Posted in Almost Advice, Branding, Contracts, Dilution, Fair Use, Famous Marks, Food, Genericide, Idea Protection, Infringement, Law Suits, Look-For Ads, Marketing, Technology, Television, Trademark Bullying, Trademarks

Earlier this month, Wawa, an East Coast convenience store chain, demonstrated it is not gaga over a single location food mart (copy of complaint linked here), called Dawa: As Dawa has vowed to defend its name, will this case come down to a battle over the meanings of the marks? Do consumers really know and… Continue Reading

Initial Interest Confusion: Initially Interesting, Ultimately Harmless?

Posted in Advertising, Civil Procedure, Infringement, Squirrelly Thoughts

In the market for sunglasses, I recently went to Amazon.com and searched for “Holbrook sunglasses.” HOLBROOK is, of course, a trademark of Oakley, Inc. – but I had no intention of purchasing Oakleys. Instead, I wanted a far cheaper pair of sunglasses based on that style, so I could more easily justify inevitably losing them. Was… Continue Reading

Fictional restaurant wins trademark battle: The Krusty Krab

Posted in Infringement, Mixed Bag of Nuts, Squirrelly Thoughts, Television, Trademarks, USPTO

Who lives in a pineapple under the sea? If you know the answer to that theme-song question, you’ve probably seen, or at least heard of, the popular cartoon SpongeBob SquarePants. It is one of the highest-rated and most-watched animated series to air on television. Many of us, myself included, grew up watching it on Nickelodeon since the early 2000s (or… Continue Reading

Second Circuit Agrees: Louis Vuitton Can’t Take a Joke

Posted in Branding, Copyrights, Dilution, Fair Use, Famous Marks, Fashion, First Amendment, Infringement, Law Suits, Trademark Bullying

If you’re still looking for holiday gift for that special someone, the Second Circuit has your back. Fresh off the docket, the Second Circuit gave its blessing to My Other Bag’s line of parody canvas tote bags. For additional background, you can read our discussion of the District Court’s grant of summary judgment to the… Continue Reading

Donald Trump is on to Something

Posted in Advertising, Almost Advice, Branding, Copyrights, Dilution, Infringement, Law Suits, Marketing, Social Media, Trademarks

Some credit Donald Trump’s win to his savvy social media presence, including tweeting.  He reached millions of voters and caught the nation’s attention with his tweets.  The courts are now recognizing this phenomenon. In a recent trademark dispute between a DJ and a rapper over the trademark “LOGIC,” the Sixth Circuit recently criticized a district… Continue Reading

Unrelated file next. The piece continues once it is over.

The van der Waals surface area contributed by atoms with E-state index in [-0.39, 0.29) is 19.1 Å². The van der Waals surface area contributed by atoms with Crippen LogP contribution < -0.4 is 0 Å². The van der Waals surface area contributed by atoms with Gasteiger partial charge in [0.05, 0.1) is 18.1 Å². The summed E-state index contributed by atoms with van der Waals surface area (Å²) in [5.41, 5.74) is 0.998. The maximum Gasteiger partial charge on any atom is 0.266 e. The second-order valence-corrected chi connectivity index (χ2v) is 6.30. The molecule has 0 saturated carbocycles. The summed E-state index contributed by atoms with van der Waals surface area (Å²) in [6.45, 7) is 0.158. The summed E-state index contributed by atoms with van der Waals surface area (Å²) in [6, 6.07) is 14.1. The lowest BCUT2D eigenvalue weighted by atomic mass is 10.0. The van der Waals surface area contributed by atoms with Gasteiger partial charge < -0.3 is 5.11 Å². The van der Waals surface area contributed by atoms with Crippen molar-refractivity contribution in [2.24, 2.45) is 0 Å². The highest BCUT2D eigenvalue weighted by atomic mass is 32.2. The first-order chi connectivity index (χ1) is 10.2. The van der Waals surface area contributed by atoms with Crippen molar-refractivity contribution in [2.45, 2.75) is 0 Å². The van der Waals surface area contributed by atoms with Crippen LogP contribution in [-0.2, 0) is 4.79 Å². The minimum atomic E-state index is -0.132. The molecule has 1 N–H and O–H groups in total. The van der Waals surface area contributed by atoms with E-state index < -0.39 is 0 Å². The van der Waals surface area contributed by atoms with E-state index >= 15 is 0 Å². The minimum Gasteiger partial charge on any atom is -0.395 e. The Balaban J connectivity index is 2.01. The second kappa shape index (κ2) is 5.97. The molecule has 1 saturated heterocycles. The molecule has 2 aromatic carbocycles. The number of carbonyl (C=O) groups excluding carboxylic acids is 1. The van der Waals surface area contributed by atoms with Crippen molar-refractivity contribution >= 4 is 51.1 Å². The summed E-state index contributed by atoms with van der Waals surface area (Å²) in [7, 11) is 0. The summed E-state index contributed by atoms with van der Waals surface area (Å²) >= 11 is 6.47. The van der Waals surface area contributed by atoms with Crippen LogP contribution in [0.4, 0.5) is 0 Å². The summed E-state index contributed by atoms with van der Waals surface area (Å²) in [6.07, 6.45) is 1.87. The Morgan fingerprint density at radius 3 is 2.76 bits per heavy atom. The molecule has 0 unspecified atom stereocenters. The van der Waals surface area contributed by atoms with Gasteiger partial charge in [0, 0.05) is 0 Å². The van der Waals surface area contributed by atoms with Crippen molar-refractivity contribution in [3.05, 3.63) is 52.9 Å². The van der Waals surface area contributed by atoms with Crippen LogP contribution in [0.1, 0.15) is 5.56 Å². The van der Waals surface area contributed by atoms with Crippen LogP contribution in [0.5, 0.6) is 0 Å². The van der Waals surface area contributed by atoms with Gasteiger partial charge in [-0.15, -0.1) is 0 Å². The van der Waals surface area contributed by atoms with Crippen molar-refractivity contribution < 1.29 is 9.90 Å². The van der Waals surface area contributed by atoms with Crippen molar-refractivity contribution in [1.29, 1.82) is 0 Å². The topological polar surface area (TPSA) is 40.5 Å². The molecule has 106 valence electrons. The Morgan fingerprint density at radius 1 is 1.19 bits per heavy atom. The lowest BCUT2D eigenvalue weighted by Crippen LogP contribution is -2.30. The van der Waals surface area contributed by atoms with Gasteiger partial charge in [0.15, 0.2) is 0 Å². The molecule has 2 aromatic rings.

JORDAN v. QIAODAN: The Lessons of Trademark Enforcement in China

Posted in Advertising, False Advertising, Famous Marks, Infringement, International, Law Suits

Whether or not you agree Michael Jordan is the greatest basketball player of all time, he is certainly well-known. And after an over four-year battle, China’s trademark courts have agreed. Michael Jordan and his JORDAN brand have been a staple of Nike’s shoe and apparel business for over thirty years. Nike so values the “Jumpman”… Continue Reading

Chartreuse Color Trademark on the Loose

Posted in Advertising, Articles, Branding, Infringement, Law Suits, Marketing, Non-Traditional Trademarks, Sight, Trademarks, USPTO

We’ve written a lot about single color trademarks here over the years. Weems, the owner of the Flexilla brand has unleashed its federally-registered chartreuse-colored non-traditional trademark for “compressed air hoses” against Plews for selling air hoses with a “bright florescent green color” — a color that Plews claims online “reduces chances of tripping while on… Continue Reading

Who’s the PATRÓN Anyway?

Posted in Articles, Branding, Famous Marks, Food, Infringement, Marketing, Trademarks, USPTO

PATRÓN (meaning “boss” or “landlord” in Spanish) is a pretty famous brand name of tequila (federally-registered since 1993), and don’t forget this gem from the archives: In my experience, PATRÓN is often requested by name when ordering margaritas, so when visiting this cozy spot, I instantly wondered about the need for permission or a license: Especially… Continue Reading

Had you heard of Dropbox in 2009?

Posted in Infringement, Law Suits, USPTO

The popular cloud storage system Dropbox recently won summary judgment against Thru, Inc.’s claim of trademark infringement. Thru operates a secure file sharing system called Thru Dropbox.  See the screenshot from their website below. Dropbox filed a trademark application to register the DROPBOX mark in 2009, but was hit with a flurry of oppositions by other companies… Continue Reading